Young athletes face tough transitions on a regular basis. Whether it’s something big, like a move to a new school, or just the start of a season with a new coach, these transitions can be significant sources of anxiety. But you can help your young athlete navigate these challenging times.
Here, TrueSport Expert Kevin Chapman, PhD, clinical psychologist and founder of The Kentucky Center for Anxiety and Related Disorders, shares six ways to help your athlete reduce their anxiety in times of transition. Remember, not every method will be the right fit for your child, so you may need to try a few exercises before landing on the one that helps your athlete the most.
1. Ride the wave
Chapman likes to tell all his athletes to “ride the wave” when it comes to feeling negative emotions like anxiety, frustration, and fear. “I encourage athletes to feel their emotions, rather than avoiding them or ignoring them,” he says. Don’t tell your athlete to ignore their feelings: acknowledge them instead. “I like the metaphor of riding the wave because emotions truly do come in waves, and they will flow and ebb,” he adds. “Distress is uncomfortable, but it’s also tolerable and impermanent. Feel that feeling, and know that when you ride the wave, it always comes down again.”
2. Consider the worst-case scenario
It may sound counterintuitive, but leaning into an athlete’s greatest fear can actually help them work through it. Often, a young athlete will catastrophize—assume the worst—without fully thinking a scenario through. They have a feeling of heightened fear or anxiety but aren’t necessarily picturing a specific outcome. “Unnecessary anxiety or heightened anxiety is typically the result of getting caught in thinking traps. And one of the thinking traps involved in transition anxiety for an athlete would be what we call catastrophizing,” says Chapman.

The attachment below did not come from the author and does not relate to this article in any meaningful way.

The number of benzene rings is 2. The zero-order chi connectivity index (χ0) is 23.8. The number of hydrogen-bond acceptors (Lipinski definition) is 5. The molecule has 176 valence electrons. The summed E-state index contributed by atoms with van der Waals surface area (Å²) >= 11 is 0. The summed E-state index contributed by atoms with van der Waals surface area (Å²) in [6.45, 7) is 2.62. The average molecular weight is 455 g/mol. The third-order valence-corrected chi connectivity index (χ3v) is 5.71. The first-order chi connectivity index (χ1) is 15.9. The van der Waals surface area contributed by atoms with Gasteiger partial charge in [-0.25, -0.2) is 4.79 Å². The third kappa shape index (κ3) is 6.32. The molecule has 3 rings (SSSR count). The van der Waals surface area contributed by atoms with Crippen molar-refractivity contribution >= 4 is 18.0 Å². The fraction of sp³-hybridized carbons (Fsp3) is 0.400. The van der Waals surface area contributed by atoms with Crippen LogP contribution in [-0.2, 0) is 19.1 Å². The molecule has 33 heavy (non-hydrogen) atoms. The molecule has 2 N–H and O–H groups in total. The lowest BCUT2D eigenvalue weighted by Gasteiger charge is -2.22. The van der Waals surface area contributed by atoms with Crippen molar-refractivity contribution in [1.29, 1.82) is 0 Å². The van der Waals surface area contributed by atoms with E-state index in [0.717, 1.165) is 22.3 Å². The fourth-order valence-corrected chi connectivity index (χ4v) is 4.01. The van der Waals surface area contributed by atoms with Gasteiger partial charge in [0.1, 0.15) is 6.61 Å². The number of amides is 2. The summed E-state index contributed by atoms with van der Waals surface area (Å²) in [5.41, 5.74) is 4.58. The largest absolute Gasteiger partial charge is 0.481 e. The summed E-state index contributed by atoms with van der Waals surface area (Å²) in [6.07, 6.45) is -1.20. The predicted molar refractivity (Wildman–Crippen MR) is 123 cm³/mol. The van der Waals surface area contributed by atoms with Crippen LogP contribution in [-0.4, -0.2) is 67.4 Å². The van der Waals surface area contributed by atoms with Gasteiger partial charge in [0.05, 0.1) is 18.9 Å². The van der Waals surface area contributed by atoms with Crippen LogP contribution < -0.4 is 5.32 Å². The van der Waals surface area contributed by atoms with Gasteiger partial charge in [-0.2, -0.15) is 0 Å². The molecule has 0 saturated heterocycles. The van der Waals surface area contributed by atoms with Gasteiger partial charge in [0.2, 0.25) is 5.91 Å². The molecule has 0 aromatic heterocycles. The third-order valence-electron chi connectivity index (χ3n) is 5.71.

He suggests asking your child to write or talk out the worst-case scenario. What is the worst possible thing that could happen on that first day of school or practice? Then, ask them to think through how they could potentially handle that worst case scenario, or cope with it. Often, just vocalizing the worst case is enough to help your athlete see that it’s not as bad as they think. Running through solutions and coping strategies helps decrease anxiety as well.
Whether it’s taking five minutes with their eyes closed or writing it out in a journal, encourage your child to think about how they want the day (or practice, or game) to play out. Encourage them to get as detailed and granular as possible, not just thinking about sinking shots at practice, but about getting to the locker room on time after the bell rings, getting changed, warming up, and all the mundane details that go into a normal day. This may help your athlete realize that they’ve done all these steps before, even if some of the parts—like where the locker room is at the new school—may be different.